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Diet and Nutrition Tips for Living With Leukemia

Updated on May 21, 2020

Article written by
Kimberly Mugler, RDN, LDN

Along with getting enough sleep and exercise, nutrition is an important factor in the treatment of leukemia. Eating the right foods for a healthy body and immune system will help your body heal during and after leukemia treatment. Several side effects of leukemia and its treatments might warrant specific nutrition recommendations.

Guidelines on healthy eating for people with leukemia do not vary greatly from healthy eating guidelines for everyone else. Some of the main aspects of a healthy diet for leukemia are discussed below. While these nutritional guidelines are safe for most people, you may have additional health concerns — such as food allergies or gastrointestinal conditions — that require special consideration. Always consult with your doctor before making major changes to your diet.

General Nutrition for People Living With Leukemia

Aim for a plant-based diet, which emphasizes plant foods but can include meat and dairy products in moderation. A plant-based diet often coincides with a Mediterranean diet. This is an eating pattern rich in fruits, vegetables, whole grains, low-fat dairy, lean meat and other proteins, and healthy fats. Unhealthy, saturated fats like those found in butter and fried foods should be limited to less than 10 percent of your total calorie intake for the day. One of the advantages of a plant-based diet is maximizing your antioxidant intake. Antioxidants fight free radicals and can help prevent cancer.

“My oncologist told me to try to stay on a Mediterranean diet for overall health,” wrote one MyLeukemiaTeam member. “I eat mostly chicken, turkey, and fish,” shared another member. “I also eat fresh greens (kale, spinach, collards), brown rice, and snack on fruit during the day. Drink tea and water. Try eating plenty of vegetables.”

Ursolic Acid, Cruciferous Vegetables, and Curcumin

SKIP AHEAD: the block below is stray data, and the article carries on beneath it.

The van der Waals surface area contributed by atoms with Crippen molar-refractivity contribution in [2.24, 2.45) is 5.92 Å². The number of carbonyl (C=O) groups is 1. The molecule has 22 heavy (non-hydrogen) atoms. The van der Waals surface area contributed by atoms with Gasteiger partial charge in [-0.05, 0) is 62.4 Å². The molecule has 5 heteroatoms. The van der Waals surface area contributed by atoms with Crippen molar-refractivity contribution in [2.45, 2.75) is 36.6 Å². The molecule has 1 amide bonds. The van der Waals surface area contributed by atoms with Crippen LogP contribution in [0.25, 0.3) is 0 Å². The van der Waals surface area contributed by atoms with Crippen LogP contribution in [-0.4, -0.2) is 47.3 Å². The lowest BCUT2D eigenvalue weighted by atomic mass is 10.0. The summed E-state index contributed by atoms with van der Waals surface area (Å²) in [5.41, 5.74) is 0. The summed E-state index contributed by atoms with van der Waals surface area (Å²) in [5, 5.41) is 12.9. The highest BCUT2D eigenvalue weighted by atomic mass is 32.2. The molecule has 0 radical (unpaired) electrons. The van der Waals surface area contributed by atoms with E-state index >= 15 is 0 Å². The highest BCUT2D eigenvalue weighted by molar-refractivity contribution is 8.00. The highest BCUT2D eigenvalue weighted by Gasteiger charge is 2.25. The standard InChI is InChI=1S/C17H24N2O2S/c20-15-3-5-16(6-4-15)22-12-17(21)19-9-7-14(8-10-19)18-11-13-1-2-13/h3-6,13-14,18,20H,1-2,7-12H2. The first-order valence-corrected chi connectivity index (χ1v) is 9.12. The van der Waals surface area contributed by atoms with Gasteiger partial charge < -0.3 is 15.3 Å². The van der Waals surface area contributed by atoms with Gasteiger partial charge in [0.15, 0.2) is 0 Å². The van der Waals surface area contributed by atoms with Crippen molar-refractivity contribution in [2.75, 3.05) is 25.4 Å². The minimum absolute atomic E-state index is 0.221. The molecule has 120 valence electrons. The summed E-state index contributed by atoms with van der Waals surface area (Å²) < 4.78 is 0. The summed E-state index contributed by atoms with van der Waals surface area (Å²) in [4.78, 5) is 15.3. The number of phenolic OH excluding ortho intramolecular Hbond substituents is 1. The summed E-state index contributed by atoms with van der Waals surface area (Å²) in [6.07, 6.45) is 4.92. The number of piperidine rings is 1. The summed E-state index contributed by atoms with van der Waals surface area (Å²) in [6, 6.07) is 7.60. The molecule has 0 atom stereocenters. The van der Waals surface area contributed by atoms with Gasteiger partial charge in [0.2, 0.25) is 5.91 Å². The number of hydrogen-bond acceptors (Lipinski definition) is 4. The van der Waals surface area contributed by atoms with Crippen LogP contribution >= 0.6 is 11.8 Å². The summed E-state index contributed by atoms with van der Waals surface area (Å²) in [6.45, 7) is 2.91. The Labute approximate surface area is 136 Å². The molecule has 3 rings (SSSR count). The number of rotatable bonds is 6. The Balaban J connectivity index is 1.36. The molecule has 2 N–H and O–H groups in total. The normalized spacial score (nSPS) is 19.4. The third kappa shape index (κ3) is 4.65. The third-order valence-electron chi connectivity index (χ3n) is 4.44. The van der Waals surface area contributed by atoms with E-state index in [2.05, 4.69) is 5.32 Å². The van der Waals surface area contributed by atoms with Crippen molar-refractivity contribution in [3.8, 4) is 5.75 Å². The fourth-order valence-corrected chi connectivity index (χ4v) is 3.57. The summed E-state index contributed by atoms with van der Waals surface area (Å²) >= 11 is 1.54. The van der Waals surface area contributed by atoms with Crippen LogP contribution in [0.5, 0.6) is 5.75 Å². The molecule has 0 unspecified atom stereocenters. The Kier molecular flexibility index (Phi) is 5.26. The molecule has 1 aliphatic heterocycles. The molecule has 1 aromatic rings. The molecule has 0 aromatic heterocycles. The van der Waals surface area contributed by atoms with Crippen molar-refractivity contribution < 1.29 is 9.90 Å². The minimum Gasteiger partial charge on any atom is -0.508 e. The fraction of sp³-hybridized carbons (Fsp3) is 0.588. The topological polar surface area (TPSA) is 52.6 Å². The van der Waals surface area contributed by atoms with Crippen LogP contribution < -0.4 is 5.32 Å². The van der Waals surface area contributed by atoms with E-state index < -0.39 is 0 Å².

Preliminary research suggests ursolic acid may decrease tumor growth by regulating mitochondrial function through metabolic pathways. Foods that contain ursolic acid include apples, basil, rosemary, and cranberries. Cooking with these ingredients or consuming these foods can’t hurt you, but taking supplements with these ingredients is not currently recommended.

Cruciferous vegetables contain compounds called glucosinolates, which may help with cancer prevention and recurrence. There is research proving this compound can help with lung, colon, breast, and prostate cancer. More research is needed to clarify relationships and evidence of the health effects of glucosinolates on other forms of cancer. Cruciferous vegetables include broccoli, Brussels sprouts, and cauliflower.

Curcumin is a compound that has anticancer properties. It may target different cell-signaling pathways, including growth factors and cytokines, which may help with cancer prevention or recurrence. Curcumin has poor bioavailability, meaning it has low absorption rates and fast elimination from the body, but studies suggest that black pepper may enhance absorption. The research on this compound is preliminary, and further clinical trials are needed to assess its effectiveness.

While curcumin, cruciferous vegetables, and ursolic acid may not have specific relationships with blood cancers, they contain healthful compounds for immune health. These may help fight infections — a common complication of leukemia and its treatment.

Fiber

Fiber is a neglected, yet crucial, component of healthy eating. Fiber comes from starchy foods like vegetables, fruits, whole grains, beans, nuts, and seeds. Fiber stimulates proper digestion, aids in glycemic control, manages healthy lipids, and promotes a healthy gut microbiota. For optimal health, women need at least 25 grams of fiber per day, and men need at least 35 grams of fiber per day.